Have you ever taken the dust jacket off a book you were reading so other people wouldn’t see the cover illustration of a teenager riding a dragon?
|Illustration: Christopher Healy|
There should be no shame in an adult enjoying a bit of entertainment that just happens to be targeted at younger audiences. In fact, the lines between children’s entertainment and mainstream pop culture have been blurred more than ever before.
This comes as a blessing for parents who are captive audiences to their kids’ pop culture choices (i.e., all of us). When you read your children a book, chaperone them to a movie, or listen to a playlist at one of their parties, you hope you can get through the experience with your sanity and good taste intact. And if you make the right entertainment choices, you can. You can even genuinely enjoy yourself.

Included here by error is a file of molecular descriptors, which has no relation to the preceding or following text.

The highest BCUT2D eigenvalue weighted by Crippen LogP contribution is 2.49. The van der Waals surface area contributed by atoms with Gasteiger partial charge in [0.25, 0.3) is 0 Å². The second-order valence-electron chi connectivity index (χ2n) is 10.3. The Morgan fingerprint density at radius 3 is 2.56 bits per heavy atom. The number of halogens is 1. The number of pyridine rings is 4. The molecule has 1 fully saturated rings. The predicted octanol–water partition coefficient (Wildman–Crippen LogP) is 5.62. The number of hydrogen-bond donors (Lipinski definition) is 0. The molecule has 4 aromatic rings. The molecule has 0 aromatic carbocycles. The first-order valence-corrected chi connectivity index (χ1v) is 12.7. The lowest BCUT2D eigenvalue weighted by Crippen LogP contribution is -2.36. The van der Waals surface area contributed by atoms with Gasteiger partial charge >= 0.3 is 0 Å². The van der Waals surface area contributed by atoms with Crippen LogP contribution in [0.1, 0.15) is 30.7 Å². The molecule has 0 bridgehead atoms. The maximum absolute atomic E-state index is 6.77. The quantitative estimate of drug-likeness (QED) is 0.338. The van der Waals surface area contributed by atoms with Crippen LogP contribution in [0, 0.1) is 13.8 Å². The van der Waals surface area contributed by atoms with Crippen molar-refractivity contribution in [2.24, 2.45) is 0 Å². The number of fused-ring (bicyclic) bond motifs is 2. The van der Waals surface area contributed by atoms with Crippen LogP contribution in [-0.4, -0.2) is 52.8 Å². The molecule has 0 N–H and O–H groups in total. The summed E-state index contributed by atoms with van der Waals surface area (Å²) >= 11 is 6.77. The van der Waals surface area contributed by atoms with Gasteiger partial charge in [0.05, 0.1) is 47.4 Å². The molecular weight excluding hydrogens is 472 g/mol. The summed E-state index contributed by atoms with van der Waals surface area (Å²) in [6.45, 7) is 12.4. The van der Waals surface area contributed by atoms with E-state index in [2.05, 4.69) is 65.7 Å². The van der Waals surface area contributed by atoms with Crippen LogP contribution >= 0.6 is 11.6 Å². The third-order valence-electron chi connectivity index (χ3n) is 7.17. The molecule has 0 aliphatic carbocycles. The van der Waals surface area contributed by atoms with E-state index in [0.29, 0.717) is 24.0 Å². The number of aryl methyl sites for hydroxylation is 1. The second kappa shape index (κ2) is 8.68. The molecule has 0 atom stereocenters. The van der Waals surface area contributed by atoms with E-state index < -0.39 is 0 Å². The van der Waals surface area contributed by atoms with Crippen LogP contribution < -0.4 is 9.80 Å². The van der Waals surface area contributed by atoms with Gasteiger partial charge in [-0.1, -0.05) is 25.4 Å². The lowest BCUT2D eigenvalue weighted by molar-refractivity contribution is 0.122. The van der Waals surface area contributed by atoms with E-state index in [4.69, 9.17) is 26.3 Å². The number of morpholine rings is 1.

But wait! Those of you without kids — don’t leave yet. This blog is also for any non-parent whose bookshelves sag under the weight of Harry Potter hardcovers. Or who goes to late night showings of Pixar films. Or who knows the actual channel number of Cartoon Network.
This blog is also for those parents who happily use the existence of their kids as an excuse to engage in children’s pop culture for themselves. Like the mom who bought a copy of The Hunger Games to save “until her daughter is ready for it” — and her daughter is two. Or the dad who plays post-bedtime games of Lego Star Wars on the family Wii, so he “can give the kids a hint if they get stuck.”
Of course, some kid stuff is just for kids — as it should be. And when a bit of media falls into that category, I'll be sure to point that out. In the meantime, I invite all of you to join me in the search for that holy grail of children's entertainment: Crossover appeal.